By Bruce McKinney
On a recent Saturday, May 17th, those who hunger for books could find a one day feast in the Gold Rush territory of Northern California. It was the third annual "Gold Rush Book Fair" staged this year at the Nevada County Fairgrounds in Grass Valley. An estimated 400 to 600 vacation readers, bibliophiles and tire kickers made this well organized affair a satisfying experience for everyone. Fifty-five exhibitors from as far away as Spokane, Washington brought a wide selection of material to entice lookers into becoming buyers. Americana, both old and new, was themost common denominator among the materials offered.
Emmett Harrington, the San Francisco book dealer, was this year’s honored guest. Mr. Harrington, a former lawyer and a relatively new recruit to the world of book selling, in a speech to his fellow exhibitors on Friday evening, recounted his entry into the world of books and then book selling.
I informally surveyed participating dealers and found that less than 25% of them have recently issued, are now issuing, or plan in the next year to issue a printed catalogue. Most, but not all, offer their books online. Most of these dealers offer their books at least on ABE and sometimes elsewhere. Shows clearly remain very important for many reasons.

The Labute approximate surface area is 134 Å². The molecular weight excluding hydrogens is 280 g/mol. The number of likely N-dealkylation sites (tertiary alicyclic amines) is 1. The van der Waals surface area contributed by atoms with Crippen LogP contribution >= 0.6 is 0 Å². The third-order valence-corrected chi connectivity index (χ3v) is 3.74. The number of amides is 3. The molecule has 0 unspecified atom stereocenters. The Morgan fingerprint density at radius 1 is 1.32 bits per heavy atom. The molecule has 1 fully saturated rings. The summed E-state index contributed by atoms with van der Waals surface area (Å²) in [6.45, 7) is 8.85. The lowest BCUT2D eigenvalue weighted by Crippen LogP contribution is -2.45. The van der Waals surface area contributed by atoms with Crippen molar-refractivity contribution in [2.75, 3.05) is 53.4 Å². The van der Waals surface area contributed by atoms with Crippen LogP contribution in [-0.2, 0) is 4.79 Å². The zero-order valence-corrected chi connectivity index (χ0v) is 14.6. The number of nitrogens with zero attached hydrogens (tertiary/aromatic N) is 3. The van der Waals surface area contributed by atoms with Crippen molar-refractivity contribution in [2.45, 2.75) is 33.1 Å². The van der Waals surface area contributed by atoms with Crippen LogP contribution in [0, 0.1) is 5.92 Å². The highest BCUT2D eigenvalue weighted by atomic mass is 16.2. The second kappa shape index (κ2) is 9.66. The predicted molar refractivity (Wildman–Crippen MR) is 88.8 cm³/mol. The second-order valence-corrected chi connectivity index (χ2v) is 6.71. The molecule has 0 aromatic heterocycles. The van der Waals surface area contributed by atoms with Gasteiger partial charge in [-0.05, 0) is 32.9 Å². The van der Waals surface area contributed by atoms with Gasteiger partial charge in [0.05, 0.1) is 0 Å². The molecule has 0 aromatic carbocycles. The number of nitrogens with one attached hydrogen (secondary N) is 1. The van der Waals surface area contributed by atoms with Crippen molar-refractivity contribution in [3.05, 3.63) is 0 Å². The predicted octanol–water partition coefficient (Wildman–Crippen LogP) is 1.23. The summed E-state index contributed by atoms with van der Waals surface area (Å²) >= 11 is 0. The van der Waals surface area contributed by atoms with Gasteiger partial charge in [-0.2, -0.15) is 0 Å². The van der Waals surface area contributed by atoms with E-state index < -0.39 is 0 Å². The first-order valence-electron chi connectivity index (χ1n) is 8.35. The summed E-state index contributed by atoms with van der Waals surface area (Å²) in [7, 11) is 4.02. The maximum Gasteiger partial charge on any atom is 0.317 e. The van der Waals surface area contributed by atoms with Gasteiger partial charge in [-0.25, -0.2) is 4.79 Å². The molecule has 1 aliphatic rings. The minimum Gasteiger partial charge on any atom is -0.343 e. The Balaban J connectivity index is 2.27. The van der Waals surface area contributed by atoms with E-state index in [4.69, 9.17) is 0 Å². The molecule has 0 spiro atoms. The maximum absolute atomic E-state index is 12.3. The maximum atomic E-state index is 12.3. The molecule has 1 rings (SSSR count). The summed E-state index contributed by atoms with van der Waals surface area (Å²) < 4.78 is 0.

Like peas in a pod book sellers and book collectors feel “right” when they periodically meet at book fairs such as this to sell books, find books, exchange views and meet new customers. Many participating dealers do not have open shops and hence need such shows to provide a component of the book experience that can not, for them, be experienced any other way. This suggests to me that, no matter how the internet changes the world of books, it will not eliminate the need for the personal contact that books fairs such as this make possible. For many, books fairs and book collecting are about more than books.
This is the first fair on the West coast that the
Americana Exchange participated in as an exhibitor and our experience was telling. Our audience is now regularly more than 4,000 people. Many come to the site almost every day to use the database and check the progress of the book auctions. But at this book fair we counted only a handful of our members present.